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Only FERC will decide dam removal, not Klamath River Compact Commission

  • Guest Opinion  

(H&N Online note: "The JC Boyle Dam in Klamath County, Oregon, is one of four slated to be removed from the Klamath River under a Memorandum of Understanding between the Klamath County Commission and the Klamath River Renewal Corp.")

A response to the general counsel of KRRC: Why Klamath Compact decision-making matters, FERC’s own regulations (18 C.F.R. § 9.2) require FERC to determine the “qualifications of the transferee [here, KRRC] to hold such license.” KRRC is not qualified, because it was created in violation of federal law."
KRRC's Attorney Richard Roos-Collin extensive biography on KBC's Whose Who page.

Various parties have recently claimed that the Klamath River Compact Commission has authority over the proposal to remove four dams in the Klamath Hydroelectric Project.

They argue that the Klamath Hydroelectric Settlement Agreement (KHSA) is illegal because it does not petition for the consent of the Compact Commission.

This argument, while creative, is wrong. The Federal Energy Regulatory Commission (or FERC) will decide whether the proposed dam removal is in the public interest.

The Compact Commission has certain authorities under the 1957 Klamath River Compact. It must approve the siting of a facility to store and convey water from one state to the other. It must approve any related effort by one state to acquire land in the other. And it may resolve water quality disputes between the states. But it does not have authority to regulate hydropower projects.

The Federal Energy Regulatory Commission licensed the Klamath Hydroelectric Project in 1954. When the term of that license was about to expire in 2004, the current licensee (PacifiCorp) applied to FERC to renew it.

Later in 2016, PacifiCorp and the Klamath River Renewal Corporation jointly applied to FERC to transfer the license to the KRRC for the purpose of dam removal under the KHSA’s terms. Over the course of the past 60 years, the Compact Commission has never asserted authority over the project.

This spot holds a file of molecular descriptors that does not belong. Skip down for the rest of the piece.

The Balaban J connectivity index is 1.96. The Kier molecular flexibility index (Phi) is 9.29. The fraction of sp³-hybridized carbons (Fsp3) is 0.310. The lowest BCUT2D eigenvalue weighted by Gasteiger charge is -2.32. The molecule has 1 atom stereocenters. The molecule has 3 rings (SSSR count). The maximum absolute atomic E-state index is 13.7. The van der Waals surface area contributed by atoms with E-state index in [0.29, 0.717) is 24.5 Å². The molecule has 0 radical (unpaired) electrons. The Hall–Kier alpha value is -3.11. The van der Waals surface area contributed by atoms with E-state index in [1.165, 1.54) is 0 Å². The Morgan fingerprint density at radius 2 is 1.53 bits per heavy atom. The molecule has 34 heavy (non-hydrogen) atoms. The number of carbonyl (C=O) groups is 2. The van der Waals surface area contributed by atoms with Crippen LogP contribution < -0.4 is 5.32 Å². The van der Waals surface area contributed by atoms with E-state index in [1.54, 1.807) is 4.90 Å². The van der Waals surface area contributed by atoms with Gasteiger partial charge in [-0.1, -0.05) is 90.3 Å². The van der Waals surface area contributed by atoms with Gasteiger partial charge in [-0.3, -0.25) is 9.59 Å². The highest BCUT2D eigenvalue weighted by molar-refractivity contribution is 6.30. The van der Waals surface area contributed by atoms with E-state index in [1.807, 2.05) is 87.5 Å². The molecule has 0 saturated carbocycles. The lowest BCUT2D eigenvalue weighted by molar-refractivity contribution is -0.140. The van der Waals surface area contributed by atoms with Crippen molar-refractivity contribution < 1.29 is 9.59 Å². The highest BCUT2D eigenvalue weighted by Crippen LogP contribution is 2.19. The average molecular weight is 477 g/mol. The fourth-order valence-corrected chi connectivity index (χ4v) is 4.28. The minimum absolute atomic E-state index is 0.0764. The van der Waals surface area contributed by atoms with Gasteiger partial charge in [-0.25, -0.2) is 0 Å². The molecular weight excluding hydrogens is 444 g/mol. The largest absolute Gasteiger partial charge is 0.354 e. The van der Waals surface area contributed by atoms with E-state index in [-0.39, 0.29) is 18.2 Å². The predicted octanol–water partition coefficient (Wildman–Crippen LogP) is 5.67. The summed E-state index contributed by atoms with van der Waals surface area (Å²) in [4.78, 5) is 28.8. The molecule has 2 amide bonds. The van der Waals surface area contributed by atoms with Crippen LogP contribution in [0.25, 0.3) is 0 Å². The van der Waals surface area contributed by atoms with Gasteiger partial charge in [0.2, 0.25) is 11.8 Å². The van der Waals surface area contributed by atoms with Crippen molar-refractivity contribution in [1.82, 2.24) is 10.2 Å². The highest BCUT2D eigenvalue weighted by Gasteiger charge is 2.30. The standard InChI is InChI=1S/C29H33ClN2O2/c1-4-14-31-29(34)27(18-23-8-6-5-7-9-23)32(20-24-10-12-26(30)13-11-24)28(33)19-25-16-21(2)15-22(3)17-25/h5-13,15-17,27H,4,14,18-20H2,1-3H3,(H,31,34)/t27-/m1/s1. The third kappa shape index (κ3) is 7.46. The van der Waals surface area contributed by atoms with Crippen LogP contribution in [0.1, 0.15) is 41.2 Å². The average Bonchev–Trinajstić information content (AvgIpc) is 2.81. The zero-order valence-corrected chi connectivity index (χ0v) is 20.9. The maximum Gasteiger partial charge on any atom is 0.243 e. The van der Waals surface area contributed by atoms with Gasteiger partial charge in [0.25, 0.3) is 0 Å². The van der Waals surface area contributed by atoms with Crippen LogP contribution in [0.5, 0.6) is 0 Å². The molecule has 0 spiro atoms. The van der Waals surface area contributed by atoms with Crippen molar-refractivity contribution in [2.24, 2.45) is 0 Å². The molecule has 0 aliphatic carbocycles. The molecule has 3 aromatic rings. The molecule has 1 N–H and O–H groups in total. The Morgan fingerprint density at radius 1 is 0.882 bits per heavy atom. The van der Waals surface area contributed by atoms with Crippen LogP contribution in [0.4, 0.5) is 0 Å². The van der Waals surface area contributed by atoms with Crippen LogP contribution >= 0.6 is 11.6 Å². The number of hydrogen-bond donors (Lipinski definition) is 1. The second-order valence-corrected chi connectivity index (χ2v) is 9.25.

There’s good reason. The 1935 Federal Power Act established a comprehensive program for hydropower development in our nation. FERC administers that program, regulating more than 1,000 hydropower projects to advance the public interest in power, flood control, recreation, fish and wildlife, and other beneficial uses.

FERC is not subject to the consent of interstate compact commissions (and there are more than 200 of them across the nation) to make these licensing decisions.

The U.S. Supreme Court has repeatedly decided that Congress meant exactly what it said in authorizing one federal agency, FERC, to assure that hydropower advances the public interest in our nation’s rivers.

FERC has started the hearings on the license transfer and surrender applications to implement the KHSA. All interested stakeholders are being heard. Indeed, the very stakeholders who argue that the Compact Commission controls the fate of this project are also before FERC, advancing other arguments.

FERC will consider all arguments, and facts, as it moves forward to decide whether the proposed dam removal advances the public interest.

And meanwhile, KRRC is actively working with diverse stakeholders on local hiring, future recreational facilities, and other measures to assure that the project improves the economy and ecosystem of the Klamath Basin.

Please contact us with your suggestions at our website: www.klamathrenewal.org

Richard Roos-Collins, KRRC General Counsel



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